Post-election Random Thoughts
We really need to see them in action before we can determine how far Ottawa's new council swings to the right. We have a new mayor who's been there before and 10 new councillors -- some replacing tired oldies who saw the light and decided to retire rather than go down to defeat, others defeating tired oldies who needed to be booted out.
Ottawans were clearly fed up with the chardonnay socialist elitists who thought they knew what was best for the rest of us. It's unlikely the new, young, forward-thinking councillors will continue the "nannyism" which so characterized council since amalgamation some 10 years ago. New blood brings new ideas and new attitudes toward issues such as development. What a refreshing thought ! But what will the SUN's Susan Sherring do now that she doesn't have Mayor Larry to kick around ? And her best bud, Rideau-Vanier 's Georges Bedard got himself whupped by a 25-year-old ! Quel dommage ! Councillor Diane Holmes woke up on Tuesday to find herself in a lonely position indeed. Most of the lefties are gone -- Doucet, Cullen, Legendre, Feltmate, Bedard. Maybe newbie David Chernushenko will step up -- but he looks like a one-trick pony with opposition to the Lansdowne redevelopment plan his main priority.
Judging from what's already been written about the newcomers, taxes, transit, moving Lansdowne forward and economic development are their priorities. With the exception of Peter Clark, new councillor in Rideau -Rockcliffe (where "elect me because I'm a Francophone" is a slogan which no longer resonates with voters), the newbies by and large are a lot younger than those they replaced. Some of them are political activists, having previously worked with mayor-elect Jim Watson. The aforementioned Mr. Clark is a former mayor of Cumberland and former Regional Chair. He brings a wealth of knowledge to council; he probably understands the budgetting process better than anyone sitting around the council table; and he has a reputation for carefully husbanding taxpayers' dollars.
The budget will be the first order of business facing the new council following the December 1 swearing-in. Hopefully this group will put an end to the farce of so-called "public consultations" at which residential property owners ' legitimate concerns about escalating taxes were given short shrift by councillors who favored presentations from well-rehearsed CUPE minions and their special interest compatriots.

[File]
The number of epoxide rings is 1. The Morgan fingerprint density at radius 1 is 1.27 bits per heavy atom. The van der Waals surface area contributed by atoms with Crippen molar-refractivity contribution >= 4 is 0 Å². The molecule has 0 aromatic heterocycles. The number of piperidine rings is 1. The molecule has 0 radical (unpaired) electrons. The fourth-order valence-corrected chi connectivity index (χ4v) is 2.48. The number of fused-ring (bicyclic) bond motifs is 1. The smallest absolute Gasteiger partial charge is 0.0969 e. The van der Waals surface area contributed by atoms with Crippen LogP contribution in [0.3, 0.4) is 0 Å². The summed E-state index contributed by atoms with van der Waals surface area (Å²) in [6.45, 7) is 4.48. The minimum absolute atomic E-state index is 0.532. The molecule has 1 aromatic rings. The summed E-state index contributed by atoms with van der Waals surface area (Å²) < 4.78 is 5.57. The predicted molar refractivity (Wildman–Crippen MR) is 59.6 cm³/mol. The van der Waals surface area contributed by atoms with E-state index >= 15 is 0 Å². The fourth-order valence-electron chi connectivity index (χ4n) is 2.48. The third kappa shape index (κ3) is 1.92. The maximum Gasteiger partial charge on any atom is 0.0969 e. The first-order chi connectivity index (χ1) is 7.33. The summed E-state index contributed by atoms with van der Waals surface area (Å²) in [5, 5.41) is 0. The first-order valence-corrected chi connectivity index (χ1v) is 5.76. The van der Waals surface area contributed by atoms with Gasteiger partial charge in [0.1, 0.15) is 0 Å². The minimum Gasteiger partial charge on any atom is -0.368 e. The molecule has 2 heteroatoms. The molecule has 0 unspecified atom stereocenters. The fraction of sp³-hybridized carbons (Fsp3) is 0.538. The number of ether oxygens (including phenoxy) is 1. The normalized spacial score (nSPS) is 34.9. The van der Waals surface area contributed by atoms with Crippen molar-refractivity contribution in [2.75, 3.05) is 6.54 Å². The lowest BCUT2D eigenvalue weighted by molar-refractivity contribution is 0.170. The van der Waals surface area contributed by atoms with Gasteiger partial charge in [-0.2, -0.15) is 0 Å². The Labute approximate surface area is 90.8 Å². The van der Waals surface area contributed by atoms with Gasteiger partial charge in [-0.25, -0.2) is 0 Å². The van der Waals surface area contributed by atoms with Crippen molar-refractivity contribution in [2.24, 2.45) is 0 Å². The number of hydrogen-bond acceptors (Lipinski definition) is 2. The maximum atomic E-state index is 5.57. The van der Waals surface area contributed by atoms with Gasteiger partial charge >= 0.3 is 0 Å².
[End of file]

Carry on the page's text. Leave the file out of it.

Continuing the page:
We will all have to exercise a little patience as the new council settles in. Yes, there's a learning curve, but it shouldn't take this group long to get past that. What they need to remember is that they were elected to bring some order to the chaos that's been city council since amalgamation. People are tired of the infighting, the inability to make decisions and stick to them, and the tax and spend mentality which permeated city hall. While Citizen Ellie is not a big Jim Watson fan, she's willing to give him the benefit of the doubt -- he certainly knows how to schmooze and if he can use this talent to forge a council where concensus rather than confrontation characterizes debate and decision-making, he'll have done a good job. He and the new council have four years to show ratepayers what they're made of.
Where Have I Been ?
In August, Citizen Ellie took off on a road trip to Prince Edward Island which included stops in Quebec City and Fredericton, NB.
The highlight of the Quebec City stop was attending the Tattoo which is part of Quebec's Military Band Festival -- a highlight of their summer tourist season.
Sitting in the Pepsi Colisee, watching 800 bandsmen and women march in and then play "O Canada" brought a tear to the eye. Those of us who've experienced the national anthem boo birds at "The Bob" in Gatineau or at the Bell Centre in Montreal had reason to be concerned. There were many tourists from other parts of Canada, the U-S, Europe etc. in the audience and it surely would be an embarrassment if our national anthem was bood. But the people of Quebec City have more class than the smart asses across the Ottawa River who think booing the national anthem gives them some sort of status. Quebec City folk attending the Tattoo (and there were many in the audience) rose and sang "O Canada" with gusto in French.
In Fredericton, we visited the Beaverbrook Gallery and saw "the Turner and the Freud" -- the two paintings which are at the core of the dispute between Lord Beaverbrook's heirs and the gallery.
Prince Edward Island is Citizen Ellie's paradise. When Ottawa becomes too pricey due to ever-increasing property taxes, that's where she'll go. Housing prices on the island are still reasonable and property taxes are still affordable.
Citizen Ellie returned to Ottawa mid-September. The municipal election campaigning was in full swing and she made a conscious decision to remain impartial and not post or endorse any candidate/s until it was all over.
Now she's back at the old stand, watching and waiting to see what develops. There will be some interruptions in The Pitchfork's upcoming schedule as she has to take some time out for knee replacement surgery.
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